It seems like there are many cases where people who waver or are doubtful minded receive their petitions. One example could be the time when the petitioner in the gospel asked Jesus to heal his child while recognizing his own doubt, saying “I believe, help my unbelief”(Mk 9:24). The Greek term for unbelief in Mark 9 is ἀπιστίᾳ, which literally means "no faith". The doubter in that case recognized his own doubt, asked Jesus to help his unbelief, and then once Jesus helped his unbelief, Jesus healed his child. There are many accounts of doubting people asking Jesus directly for help even after the Ascension and getting their prayers answered positively. So while the Shepherd sounds categorical in declaring that "they never obtain any of their petitions", it appears that sometimes they do obtain the petitions. The essay "Qué hacer cuando uno tiene dudas de fe" (What to do when one has doubts about the faith) on the Info Catolica blog says: "Before all, do not neglect praying until the faith is given by God." However, if God never answered the prayers of the double-minded, then the advice to pray would not be especially helpful, as the prayers would never be answered, such as by God helping the person's faith. The passage in The Shepherd is related to James 1:6-8, which says:
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6. But let him ask in faith, nothing wavering. For he that wavereth is like a wave of the sea driven with the wind and tossed. 7. For let not that man think that he shall receive any thing of the Lord. 8. A double minded man is unstable in all his ways.
However, whereas James only says not to let the double-minded person think that he will receive anything, the Shepherd goes beyond James 1 in declaring categorically that the person will never receive anything.

<<Is double-mindedness or wavering "an earthly spirit, from the devil" as The Shepherd of Hermas says in Commandment IX?>>
Wavering or being Double-minded as to whether God exists and hears one's prayer is rejected by James in his Epistle. However, Double-Mindedness per se must not be an evil spirit from the Devil, because it is practically correct in some situations, like discerning whether a prophet, preacher, or his teachings are correct.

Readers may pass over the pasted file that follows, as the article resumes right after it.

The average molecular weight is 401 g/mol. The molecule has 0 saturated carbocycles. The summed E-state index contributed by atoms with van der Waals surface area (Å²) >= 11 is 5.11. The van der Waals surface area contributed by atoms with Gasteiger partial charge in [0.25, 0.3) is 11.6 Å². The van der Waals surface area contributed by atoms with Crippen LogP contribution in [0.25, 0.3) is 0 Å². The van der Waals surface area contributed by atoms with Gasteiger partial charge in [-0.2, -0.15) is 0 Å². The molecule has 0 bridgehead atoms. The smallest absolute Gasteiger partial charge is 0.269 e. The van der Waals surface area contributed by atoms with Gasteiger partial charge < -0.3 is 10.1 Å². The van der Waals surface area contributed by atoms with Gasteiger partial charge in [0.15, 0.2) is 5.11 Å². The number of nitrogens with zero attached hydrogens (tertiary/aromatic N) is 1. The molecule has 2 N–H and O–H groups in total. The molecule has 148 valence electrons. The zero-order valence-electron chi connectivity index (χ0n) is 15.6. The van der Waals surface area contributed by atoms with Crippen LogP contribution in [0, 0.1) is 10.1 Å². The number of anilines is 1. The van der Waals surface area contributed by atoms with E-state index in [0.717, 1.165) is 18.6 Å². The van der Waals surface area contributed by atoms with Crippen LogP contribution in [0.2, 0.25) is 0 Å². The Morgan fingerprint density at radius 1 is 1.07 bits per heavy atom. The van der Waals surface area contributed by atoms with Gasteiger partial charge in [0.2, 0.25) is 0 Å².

The Greek word for "Double-mindedness" is δίψυχος (pronounced "dipsuchos") from Di (two) + Psuchos (Soul), It is synonymous with the terms "of two minds" or "wavering". The only places in the Bible that use the Greek word are James 1:8 & 4:8. First in Chapter 1:6-8, James discusses how to make prayer requests. In so doing, he makes a character description, saying that a person who is double-minded is unstable about everything. He doesn't actually say that the person won't receive anything, but rather that you shouldn't let him think that he will. Next in Chapter 4:1-10, James says that people's prayers aren't answered because they make requests out of their "lusts" (meaning natural, sensual pleasures). He says that "friendship of the world is enmity with God", and that the "spirit (in Greek: pneuma) that dwelleth in us lusteth to envy". Finally, he gives an exhortation that includes: "Resist the devil, and he will flee from you", and "purify your hearts, ye double minded". While James opposes a "spirit that lusts to envy", he doesn't seem to specify that this lustful "spirit" includes a wavering personality or double-mindedness. In contrast, The Shepherd of Hermas seems to put these ideas together and conclude that "double-mindedness is an earthly spirit from the devil", a conclusion that I think does not necessarily follow from James' statements.
   To give an example of Double-mindedness is not necessarily wrong is how one could say that collectively, the early Church was double-minded about The Shepherd of Hermas. It was included in some early Bibles, and Clement of Alexandria used it respectfully as a writing source, but he noted that "many despise" it. Eusebius listed it among the books that were "notha" (spurious, false). Rutherford Platt Jr., in The Lost Books of the Bible, writes that "Jerome... applauded it in his catalogue of writers, [but] in his comments upon it afterwards, terms it apocryphal and foolish."